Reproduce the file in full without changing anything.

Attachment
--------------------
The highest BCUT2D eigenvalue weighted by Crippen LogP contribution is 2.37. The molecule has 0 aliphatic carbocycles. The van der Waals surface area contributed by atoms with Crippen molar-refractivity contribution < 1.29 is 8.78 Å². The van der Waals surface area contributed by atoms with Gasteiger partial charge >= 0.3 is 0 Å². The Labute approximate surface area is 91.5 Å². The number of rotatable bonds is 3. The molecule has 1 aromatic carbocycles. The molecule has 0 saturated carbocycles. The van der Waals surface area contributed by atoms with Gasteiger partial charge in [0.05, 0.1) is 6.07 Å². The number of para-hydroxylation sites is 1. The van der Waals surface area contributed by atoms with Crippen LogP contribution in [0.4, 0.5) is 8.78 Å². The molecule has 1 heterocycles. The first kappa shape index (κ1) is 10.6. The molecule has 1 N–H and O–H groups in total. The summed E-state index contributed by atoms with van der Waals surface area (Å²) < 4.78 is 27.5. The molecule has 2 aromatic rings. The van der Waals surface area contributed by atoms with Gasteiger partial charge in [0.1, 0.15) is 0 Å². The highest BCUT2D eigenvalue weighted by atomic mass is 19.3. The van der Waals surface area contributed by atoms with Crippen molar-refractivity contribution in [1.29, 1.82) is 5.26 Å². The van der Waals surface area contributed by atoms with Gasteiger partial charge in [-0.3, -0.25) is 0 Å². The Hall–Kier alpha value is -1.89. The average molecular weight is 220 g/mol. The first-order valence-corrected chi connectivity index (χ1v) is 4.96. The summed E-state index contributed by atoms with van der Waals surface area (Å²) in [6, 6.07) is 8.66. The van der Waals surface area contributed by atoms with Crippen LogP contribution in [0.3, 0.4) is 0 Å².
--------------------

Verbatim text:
The highest BCUT2D eigenvalue weighted by Crippen LogP contribution is 2.37. The molecule has 0 aliphatic carbocycles. The van der Waals surface area contributed by atoms with Crippen molar-refractivity contribution < 1.29 is 8.78 Å². The van der Waals surface area contributed by atoms with Gasteiger partial charge >= 0.3 is 0 Å². The Labute approximate surface area is 91.5 Å². The number of rotatable bonds is 3. The molecule has 1 aromatic carbocycles. The molecule has 0 saturated carbocycles. The van der Waals surface area contributed by atoms with Gasteiger partial charge in [0.05, 0.1) is 6.07 Å². The number of para-hydroxylation sites is 1. The van der Waals surface area contributed by atoms with Crippen LogP contribution in [0.4, 0.5) is 8.78 Å². The molecule has 1 heterocycles. The first kappa shape index (κ1) is 10.6. The molecule has 1 N–H and O–H groups in total. The summed E-state index contributed by atoms with van der Waals surface area (Å²) < 4.78 is 27.5. The molecule has 2 aromatic rings. The van der Waals surface area contributed by atoms with Gasteiger partial charge in [0.1, 0.15) is 0 Å². The highest BCUT2D eigenvalue weighted by atomic mass is 19.3. The van der Waals surface area contributed by atoms with Crippen molar-refractivity contribution in [1.29, 1.82) is 5.26 Å². The van der Waals surface area contributed by atoms with Gasteiger partial charge in [-0.3, -0.25) is 0 Å². The Hall–Kier alpha value is -1.89. The average molecular weight is 220 g/mol. The first-order valence-corrected chi connectivity index (χ1v) is 4.96. The summed E-state index contributed by atoms with van der Waals surface area (Å²) in [6, 6.07) is 8.66. The van der Waals surface area contributed by atoms with Crippen LogP contribution in [0.3, 0.4) is 0 Å².